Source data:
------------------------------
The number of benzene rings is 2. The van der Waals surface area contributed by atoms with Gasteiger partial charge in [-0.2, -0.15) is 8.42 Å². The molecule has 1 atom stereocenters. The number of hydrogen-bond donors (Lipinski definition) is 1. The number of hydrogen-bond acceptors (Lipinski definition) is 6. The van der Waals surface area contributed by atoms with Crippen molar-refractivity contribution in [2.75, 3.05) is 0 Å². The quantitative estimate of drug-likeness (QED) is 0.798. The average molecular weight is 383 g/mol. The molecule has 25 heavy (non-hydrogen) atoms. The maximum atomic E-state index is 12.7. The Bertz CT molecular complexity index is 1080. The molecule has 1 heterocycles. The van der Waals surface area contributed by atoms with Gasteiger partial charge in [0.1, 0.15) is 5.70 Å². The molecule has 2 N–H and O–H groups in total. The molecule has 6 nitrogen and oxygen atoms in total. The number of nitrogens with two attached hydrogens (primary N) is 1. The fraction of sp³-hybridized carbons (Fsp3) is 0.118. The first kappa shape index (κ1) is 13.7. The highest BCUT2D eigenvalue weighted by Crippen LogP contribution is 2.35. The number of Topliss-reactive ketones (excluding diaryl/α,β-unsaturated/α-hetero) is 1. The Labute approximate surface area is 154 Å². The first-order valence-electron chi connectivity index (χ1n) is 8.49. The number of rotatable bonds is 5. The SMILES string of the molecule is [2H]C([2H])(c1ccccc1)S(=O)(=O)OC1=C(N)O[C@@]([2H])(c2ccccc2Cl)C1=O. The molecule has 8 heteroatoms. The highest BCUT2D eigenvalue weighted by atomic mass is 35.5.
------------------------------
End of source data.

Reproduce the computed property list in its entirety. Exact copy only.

The number of benzene rings is 2. The van der Waals surface area contributed by atoms with Gasteiger partial charge in [-0.2, -0.15) is 8.42 Å². The molecule has 1 atom stereocenters. The number of hydrogen-bond donors (Lipinski definition) is 1. The number of hydrogen-bond acceptors (Lipinski definition) is 6. The van der Waals surface area contributed by atoms with Crippen molar-refractivity contribution in [2.75, 3.05) is 0 Å². The quantitative estimate of drug-likeness (QED) is 0.798. The average molecular weight is 383 g/mol. The molecule has 25 heavy (non-hydrogen) atoms. The maximum atomic E-state index is 12.7. The Bertz CT molecular complexity index is 1080. The molecule has 1 heterocycles. The van der Waals surface area contributed by atoms with Gasteiger partial charge in [0.1, 0.15) is 5.70 Å². The molecule has 2 N–H and O–H groups in total. The molecule has 6 nitrogen and oxygen atoms in total. The number of nitrogens with two attached hydrogens (primary N) is 1. The fraction of sp³-hybridized carbons (Fsp3) is 0.118. The first kappa shape index (κ1) is 13.7. The highest BCUT2D eigenvalue weighted by Crippen LogP contribution is 2.35. The number of Topliss-reactive ketones (excluding diaryl/α,β-unsaturated/α-hetero) is 1. The Labute approximate surface area is 154 Å². The first-order valence-electron chi connectivity index (χ1n) is 8.49. The number of rotatable bonds is 5. The SMILES string of the molecule is [2H]C([2H])(c1ccccc1)S(=O)(=O)OC1=C(N)O[C@@]([2H])(c2ccccc2Cl)C1=O. The molecule has 8 heteroatoms. The highest BCUT2D eigenvalue weighted by atomic mass is 35.5.